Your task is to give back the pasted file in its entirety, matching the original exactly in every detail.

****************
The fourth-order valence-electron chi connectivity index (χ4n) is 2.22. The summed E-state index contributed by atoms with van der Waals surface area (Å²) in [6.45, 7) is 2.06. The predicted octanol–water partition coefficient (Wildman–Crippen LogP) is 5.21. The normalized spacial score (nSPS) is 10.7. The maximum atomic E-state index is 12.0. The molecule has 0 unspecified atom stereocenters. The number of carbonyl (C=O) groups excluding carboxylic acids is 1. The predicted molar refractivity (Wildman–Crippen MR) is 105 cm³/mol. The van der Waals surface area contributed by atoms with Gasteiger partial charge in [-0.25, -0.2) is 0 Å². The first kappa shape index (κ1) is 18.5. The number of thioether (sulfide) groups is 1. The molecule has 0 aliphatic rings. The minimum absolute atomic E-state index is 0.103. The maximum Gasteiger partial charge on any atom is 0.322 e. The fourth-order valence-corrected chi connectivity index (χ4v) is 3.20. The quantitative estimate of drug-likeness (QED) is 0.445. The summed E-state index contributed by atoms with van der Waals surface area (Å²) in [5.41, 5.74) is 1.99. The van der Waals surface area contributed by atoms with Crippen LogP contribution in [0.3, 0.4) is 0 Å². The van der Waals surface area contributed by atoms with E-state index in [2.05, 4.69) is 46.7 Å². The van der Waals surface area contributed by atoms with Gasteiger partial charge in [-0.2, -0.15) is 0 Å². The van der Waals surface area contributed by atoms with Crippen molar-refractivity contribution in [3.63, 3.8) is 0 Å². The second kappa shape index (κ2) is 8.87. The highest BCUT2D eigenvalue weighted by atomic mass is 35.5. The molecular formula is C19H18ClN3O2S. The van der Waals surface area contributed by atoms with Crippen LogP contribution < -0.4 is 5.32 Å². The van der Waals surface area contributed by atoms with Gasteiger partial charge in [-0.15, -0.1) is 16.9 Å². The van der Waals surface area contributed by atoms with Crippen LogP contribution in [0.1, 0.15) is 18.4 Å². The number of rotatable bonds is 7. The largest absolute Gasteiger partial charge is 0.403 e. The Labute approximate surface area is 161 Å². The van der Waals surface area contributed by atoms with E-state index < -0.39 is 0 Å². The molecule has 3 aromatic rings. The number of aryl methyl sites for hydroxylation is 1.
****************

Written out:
The fourth-order valence-electron chi connectivity index (χ4n) is 2.22. The summed E-state index contributed by atoms with van der Waals surface area (Å²) in [6.45, 7) is 2.06. The predicted octanol–water partition coefficient (Wildman–Crippen LogP) is 5.21. The normalized spacial score (nSPS) is 10.7. The maximum atomic E-state index is 12.0. The molecule has 0 unspecified atom stereocenters. The number of carbonyl (C=O) groups excluding carboxylic acids is 1. The predicted molar refractivity (Wildman–Crippen MR) is 105 cm³/mol. The van der Waals surface area contributed by atoms with Gasteiger partial charge in [-0.25, -0.2) is 0 Å². The first kappa shape index (κ1) is 18.5. The number of thioether (sulfide) groups is 1. The molecule has 0 aliphatic rings. The minimum absolute atomic E-state index is 0.103. The maximum Gasteiger partial charge on any atom is 0.322 e. The fourth-order valence-corrected chi connectivity index (χ4v) is 3.20. The quantitative estimate of drug-likeness (QED) is 0.445. The summed E-state index contributed by atoms with van der Waals surface area (Å²) in [5.41, 5.74) is 1.99. The van der Waals surface area contributed by atoms with Crippen LogP contribution in [0.3, 0.4) is 0 Å². The van der Waals surface area contributed by atoms with E-state index in [2.05, 4.69) is 46.7 Å². The van der Waals surface area contributed by atoms with Gasteiger partial charge in [-0.2, -0.15) is 0 Å². The van der Waals surface area contributed by atoms with Crippen molar-refractivity contribution in [3.63, 3.8) is 0 Å². The second kappa shape index (κ2) is 8.87. The highest BCUT2D eigenvalue weighted by atomic mass is 35.5. The molecular formula is C19H18ClN3O2S. The van der Waals surface area contributed by atoms with Crippen LogP contribution < -0.4 is 5.32 Å². The van der Waals surface area contributed by atoms with Gasteiger partial charge in [-0.15, -0.1) is 16.9 Å². The van der Waals surface area contributed by atoms with Crippen LogP contribution in [0.1, 0.15) is 18.4 Å². The number of rotatable bonds is 7. The largest absolute Gasteiger partial charge is 0.403 e. The Labute approximate surface area is 161 Å². The van der Waals surface area contributed by atoms with E-state index < -0.39 is 0 Å². The molecule has 3 aromatic rings. The number of aryl methyl sites for hydroxylation is 1.